Dental Implants – The Basics

Teeth are lost as a result of trauma or illness. Trauma may occur as a result of an accident or as a result of excessive biting powers. While tooth decay and periodontal disease are the most common causes of tooth loss, other conditions such as cancer and various jaw neoplasms may also cause tooth loss. According to studies, more than half of the population has one or more missing teeth. A single front tooth is often lost due to trauma. It’s easy to see how this affects a person’s health. In most cases, an experienced dental implantologist may remove the remaining root, place a dental implant, and secure a new tooth to that implant in a single hour or two. Tooth decay or periodontal disease are the most common causes of single tooth loss in the back. While this can often be handled similarly to front teeth, it is much more time consuming for a variety of reasons. Learn more about Dental Implants.

The following is the most common treatment for a single missing back tooth:

The damaged tooth is extracted, and the root sockets are grafted. After waiting four months, a dental implant is placed to replace the root of the single missing tooth. After waiting 4 to 6 months, an abutment is attached to the dental implant, and records are taken in order to fabricate a crown to replace the single missing tooth. After 3 weeks, the abutment is permanently attached to the implant, and the crown is cemented to the abutment.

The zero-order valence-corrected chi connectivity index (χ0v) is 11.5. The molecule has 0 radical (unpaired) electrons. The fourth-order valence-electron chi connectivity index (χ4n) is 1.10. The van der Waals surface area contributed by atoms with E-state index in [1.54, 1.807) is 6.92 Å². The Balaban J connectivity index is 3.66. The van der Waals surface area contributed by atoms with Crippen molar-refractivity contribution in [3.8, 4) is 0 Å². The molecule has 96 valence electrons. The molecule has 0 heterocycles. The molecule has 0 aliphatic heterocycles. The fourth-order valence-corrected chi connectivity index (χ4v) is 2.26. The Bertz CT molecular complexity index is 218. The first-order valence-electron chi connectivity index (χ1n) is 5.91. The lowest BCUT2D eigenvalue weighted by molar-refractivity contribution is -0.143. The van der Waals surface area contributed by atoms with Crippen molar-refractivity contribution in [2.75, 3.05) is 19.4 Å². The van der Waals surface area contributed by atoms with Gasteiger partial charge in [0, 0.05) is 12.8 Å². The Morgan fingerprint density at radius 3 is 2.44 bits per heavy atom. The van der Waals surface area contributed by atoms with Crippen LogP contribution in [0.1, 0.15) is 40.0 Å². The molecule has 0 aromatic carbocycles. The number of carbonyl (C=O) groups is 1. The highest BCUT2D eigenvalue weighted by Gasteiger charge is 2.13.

The need to replace a single missing tooth in the back is not always as apparent as the need to replace a single missing tooth in the front; however, it is important. Teeth will move around a lot. We’ve all seen an Orthodontist use a small rubber band to apply friction to a tooth and then move it around. Each tooth in the mouth serves a specific function. When a single tooth is missing, the body’s normal response is for neighbouring teeth to drift into the gap. A single missing tooth may cause the alignment of all other teeth in the mouth to shift over time.